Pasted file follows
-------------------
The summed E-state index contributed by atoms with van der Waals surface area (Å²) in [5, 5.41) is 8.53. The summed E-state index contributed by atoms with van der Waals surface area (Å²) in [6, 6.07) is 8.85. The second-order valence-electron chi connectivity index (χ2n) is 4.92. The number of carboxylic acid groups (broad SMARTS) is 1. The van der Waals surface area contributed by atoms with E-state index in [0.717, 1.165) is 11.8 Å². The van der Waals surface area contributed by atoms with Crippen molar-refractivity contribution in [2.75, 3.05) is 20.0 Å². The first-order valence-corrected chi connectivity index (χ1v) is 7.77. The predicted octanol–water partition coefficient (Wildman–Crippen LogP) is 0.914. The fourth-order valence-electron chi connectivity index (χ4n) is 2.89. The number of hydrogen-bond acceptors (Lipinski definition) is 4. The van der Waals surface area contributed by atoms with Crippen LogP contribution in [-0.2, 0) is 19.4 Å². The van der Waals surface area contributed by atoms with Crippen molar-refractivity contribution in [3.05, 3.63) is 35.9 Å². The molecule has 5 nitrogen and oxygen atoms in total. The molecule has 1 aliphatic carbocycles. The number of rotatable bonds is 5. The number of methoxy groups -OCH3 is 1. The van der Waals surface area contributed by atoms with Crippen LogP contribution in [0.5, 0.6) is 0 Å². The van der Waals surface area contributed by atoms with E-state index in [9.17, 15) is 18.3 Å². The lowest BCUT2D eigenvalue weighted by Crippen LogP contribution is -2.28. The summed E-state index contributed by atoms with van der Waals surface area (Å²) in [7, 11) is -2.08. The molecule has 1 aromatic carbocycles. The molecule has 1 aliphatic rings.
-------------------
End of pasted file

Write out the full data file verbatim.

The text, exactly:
The summed E-state index contributed by atoms with van der Waals surface area (Å²) in [5, 5.41) is 8.53. The summed E-state index contributed by atoms with van der Waals surface area (Å²) in [6, 6.07) is 8.85. The second-order valence-electron chi connectivity index (χ2n) is 4.92. The number of carboxylic acid groups (broad SMARTS) is 1. The van der Waals surface area contributed by atoms with E-state index in [0.717, 1.165) is 11.8 Å². The van der Waals surface area contributed by atoms with Crippen molar-refractivity contribution in [2.75, 3.05) is 20.0 Å². The first-order valence-corrected chi connectivity index (χ1v) is 7.77. The predicted octanol–water partition coefficient (Wildman–Crippen LogP) is 0.914. The fourth-order valence-electron chi connectivity index (χ4n) is 2.89. The number of hydrogen-bond acceptors (Lipinski definition) is 4. The van der Waals surface area contributed by atoms with Crippen LogP contribution in [-0.2, 0) is 19.4 Å². The van der Waals surface area contributed by atoms with Crippen molar-refractivity contribution in [3.05, 3.63) is 35.9 Å². The molecule has 5 nitrogen and oxygen atoms in total. The molecule has 1 aliphatic carbocycles. The number of rotatable bonds is 5. The number of methoxy groups -OCH3 is 1. The van der Waals surface area contributed by atoms with Crippen LogP contribution in [0.5, 0.6) is 0 Å². The van der Waals surface area contributed by atoms with E-state index in [9.17, 15) is 18.3 Å². The lowest BCUT2D eigenvalue weighted by Crippen LogP contribution is -2.28. The summed E-state index contributed by atoms with van der Waals surface area (Å²) in [7, 11) is -2.08. The molecule has 1 aromatic carbocycles. The molecule has 1 aliphatic rings.